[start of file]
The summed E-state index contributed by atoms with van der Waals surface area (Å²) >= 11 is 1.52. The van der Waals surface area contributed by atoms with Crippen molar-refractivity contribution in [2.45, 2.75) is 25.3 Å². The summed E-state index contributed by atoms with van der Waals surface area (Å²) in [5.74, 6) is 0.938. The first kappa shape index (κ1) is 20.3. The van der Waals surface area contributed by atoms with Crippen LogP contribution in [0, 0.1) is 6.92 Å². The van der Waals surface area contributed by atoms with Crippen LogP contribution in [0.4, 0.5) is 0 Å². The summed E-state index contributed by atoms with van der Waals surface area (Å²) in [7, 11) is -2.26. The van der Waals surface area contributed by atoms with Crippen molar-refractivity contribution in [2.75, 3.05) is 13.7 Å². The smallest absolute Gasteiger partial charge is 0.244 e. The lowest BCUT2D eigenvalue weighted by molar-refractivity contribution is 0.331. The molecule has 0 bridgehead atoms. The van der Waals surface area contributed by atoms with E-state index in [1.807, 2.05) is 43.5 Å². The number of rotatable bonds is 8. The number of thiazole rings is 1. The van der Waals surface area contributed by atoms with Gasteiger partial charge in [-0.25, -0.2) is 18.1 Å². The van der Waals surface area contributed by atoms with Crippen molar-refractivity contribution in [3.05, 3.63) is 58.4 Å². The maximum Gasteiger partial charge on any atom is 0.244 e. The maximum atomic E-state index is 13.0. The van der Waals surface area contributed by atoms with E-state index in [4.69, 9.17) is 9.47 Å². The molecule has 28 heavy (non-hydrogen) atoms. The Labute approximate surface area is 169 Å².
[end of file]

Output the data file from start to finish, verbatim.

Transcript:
The summed E-state index contributed by atoms with van der Waals surface area (Å²) >= 11 is 1.52. The van der Waals surface area contributed by atoms with Crippen molar-refractivity contribution in [2.45, 2.75) is 25.3 Å². The summed E-state index contributed by atoms with van der Waals surface area (Å²) in [5.74, 6) is 0.938. The first kappa shape index (κ1) is 20.3. The van der Waals surface area contributed by atoms with Crippen LogP contribution in [0, 0.1) is 6.92 Å². The van der Waals surface area contributed by atoms with Crippen LogP contribution in [0.4, 0.5) is 0 Å². The summed E-state index contributed by atoms with van der Waals surface area (Å²) in [7, 11) is -2.26. The van der Waals surface area contributed by atoms with Crippen molar-refractivity contribution in [2.75, 3.05) is 13.7 Å². The smallest absolute Gasteiger partial charge is 0.244 e. The lowest BCUT2D eigenvalue weighted by molar-refractivity contribution is 0.331. The molecule has 0 bridgehead atoms. The van der Waals surface area contributed by atoms with E-state index in [1.807, 2.05) is 43.5 Å². The number of rotatable bonds is 8. The number of thiazole rings is 1. The van der Waals surface area contributed by atoms with Gasteiger partial charge in [-0.25, -0.2) is 18.1 Å². The van der Waals surface area contributed by atoms with Crippen molar-refractivity contribution in [3.05, 3.63) is 58.4 Å². The maximum Gasteiger partial charge on any atom is 0.244 e. The maximum atomic E-state index is 13.0. The van der Waals surface area contributed by atoms with E-state index in [4.69, 9.17) is 9.47 Å². The molecule has 28 heavy (non-hydrogen) atoms. The Labute approximate surface area is 169 Å².